Woman’s face from the portraits hanging on the wall belongs to Katarzyna Kobro. Her silhouette emerges from a black background. All portraits are small, all were fitted with decorative frames made of various materials. They resemble sepulchral portraits, which together form a memory wall. Maybe except for one. In this one Kobro is most easily recognizable. She stands dressed in an eccentric, at least for those days, black and white dress and a distinctive hat.
The life of one of the greatest avant-garde sculptors is still little known, but her legend has no match. A series of artworks created by Małgorzata Malwina Niespodziewana is an attempt to confront the myth that was shaped, though perhaps unconsciously, by Nika Strzemińska. She shows Kobro the artist, but above all Kobro the woman - how the features of her face changed over time, the clothes she wore, her relationship with Wladyslaw Strzemiński and their daughter.
The story of Catherine is based on archive materials, photographs, memoirs about her mother published by Nika Strzemińska (the book Art, love and hate) and interviews conducted by Malwina with people who knew the Strzemiński family. A series of works on Kobro becomes a field for experiment with form and technique. Niespodziewana uses graphic techniques, but in unconventional ways - she combines graphics with photocopies of photographs, creating a spatial form.
Moments from the life of Kobro captured in photographs go to the Black boxes. Inside, there are several planes of faces, silhouettes, or groups of figures. The artist couple appear in the company of the poet Julian Przyboś. We see the crowd that came to celebrate the moment of granting Strzemiński the Lodz Art Award in 1932. The events depicted are, however, just the background for another story - Black boxes record the progressing disintegration of Strzemiński and Kobro’s marriage.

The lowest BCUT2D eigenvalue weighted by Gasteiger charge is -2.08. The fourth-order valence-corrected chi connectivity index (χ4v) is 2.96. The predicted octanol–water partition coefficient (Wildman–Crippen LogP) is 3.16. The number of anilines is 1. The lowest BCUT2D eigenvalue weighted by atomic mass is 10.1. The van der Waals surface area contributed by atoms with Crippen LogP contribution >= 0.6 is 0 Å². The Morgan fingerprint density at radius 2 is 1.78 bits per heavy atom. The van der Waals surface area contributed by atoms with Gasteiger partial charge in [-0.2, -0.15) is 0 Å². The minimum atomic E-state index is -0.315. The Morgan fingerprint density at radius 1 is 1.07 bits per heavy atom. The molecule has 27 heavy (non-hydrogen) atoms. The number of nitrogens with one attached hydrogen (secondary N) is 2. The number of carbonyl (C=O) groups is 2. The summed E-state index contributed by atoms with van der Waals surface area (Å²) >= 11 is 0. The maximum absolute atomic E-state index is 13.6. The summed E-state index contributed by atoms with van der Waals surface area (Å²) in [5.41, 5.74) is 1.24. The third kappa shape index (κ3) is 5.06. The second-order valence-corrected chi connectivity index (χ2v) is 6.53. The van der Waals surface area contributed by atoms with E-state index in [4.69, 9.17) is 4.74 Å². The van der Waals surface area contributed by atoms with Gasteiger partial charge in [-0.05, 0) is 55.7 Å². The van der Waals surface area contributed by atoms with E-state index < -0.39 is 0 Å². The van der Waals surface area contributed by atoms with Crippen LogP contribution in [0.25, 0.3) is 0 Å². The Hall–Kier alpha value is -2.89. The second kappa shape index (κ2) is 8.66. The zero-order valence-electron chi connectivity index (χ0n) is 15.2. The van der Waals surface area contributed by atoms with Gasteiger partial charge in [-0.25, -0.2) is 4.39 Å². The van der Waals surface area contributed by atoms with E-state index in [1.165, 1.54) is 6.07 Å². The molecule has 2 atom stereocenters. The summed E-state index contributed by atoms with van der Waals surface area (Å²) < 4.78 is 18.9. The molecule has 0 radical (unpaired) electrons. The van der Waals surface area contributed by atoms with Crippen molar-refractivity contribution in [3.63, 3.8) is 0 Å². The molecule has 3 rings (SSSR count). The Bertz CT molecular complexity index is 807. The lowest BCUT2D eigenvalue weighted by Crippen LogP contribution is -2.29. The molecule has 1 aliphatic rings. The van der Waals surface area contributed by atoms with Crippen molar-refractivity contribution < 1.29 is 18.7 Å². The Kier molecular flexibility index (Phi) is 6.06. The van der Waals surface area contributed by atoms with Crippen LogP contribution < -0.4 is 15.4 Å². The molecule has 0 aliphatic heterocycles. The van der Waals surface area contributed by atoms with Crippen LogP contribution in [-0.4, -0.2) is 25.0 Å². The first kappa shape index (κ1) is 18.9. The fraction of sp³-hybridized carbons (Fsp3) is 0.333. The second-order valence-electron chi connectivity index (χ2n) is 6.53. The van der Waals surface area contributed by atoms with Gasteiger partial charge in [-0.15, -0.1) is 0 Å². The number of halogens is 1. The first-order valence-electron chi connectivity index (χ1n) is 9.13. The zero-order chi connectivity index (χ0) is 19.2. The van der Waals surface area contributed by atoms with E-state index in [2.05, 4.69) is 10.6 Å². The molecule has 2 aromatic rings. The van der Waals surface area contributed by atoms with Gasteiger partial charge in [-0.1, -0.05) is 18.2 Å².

The story of Catherine finds its continuation in the three books. Two of them refer to pop-up books for children. After opening the image becomes spatial. Some elements can be moved. But simplified drawing and children’s publishing convention are misleading, since Malwina presents the life story of the sculptor and her relatives as a ‘dark fairytale’. She goes from white to black. The first book was maintained in white. It is about the life of Kobro until Nika’s birth; about youth in the times of October Revolution, it is about meeting Strzemiński and about war exile, it is about Kobro looking for theoretical basis for her artistic experiments - she makes sculptures and writes about art.
The second book is about the intertwined fates of mother and daughter. It ends with the scene of the sculptor’s funeral. This time the story was rendered in black: Kobro destroys her sculptures, Kobro explains before the court that she does not renounce Polish nationality, Kobro makes a nude sculpture of her daughter. Malwina is also interested in the alleged nationalistic background of the conflict between the artist and her husband as well as the illness which will be ‘inherited’ by her daughter.
What follows next is a comic book. Niespodziewana used notes by Nika Strzemińska. The story begins in the late 90s. It is a record of Nika’s struggle with cancer, in which her mother returns like a chorus. At that time the book Art, love and hate is published in Italy, and interest in the work of Kobro, both at home and abroad, is increasing. Television interviews, exhibitions like the one in Leeds, opened by Nika - her illness is accompanied by continuous efforts for Kobro to regain her deserved place in art history. Daily life, however, is filled with doctor’s visits. Nika speaks of hereditary burden. The mother becomes a mirror in which the daughter sees her own reflection.
Patrycja Cembrzyńska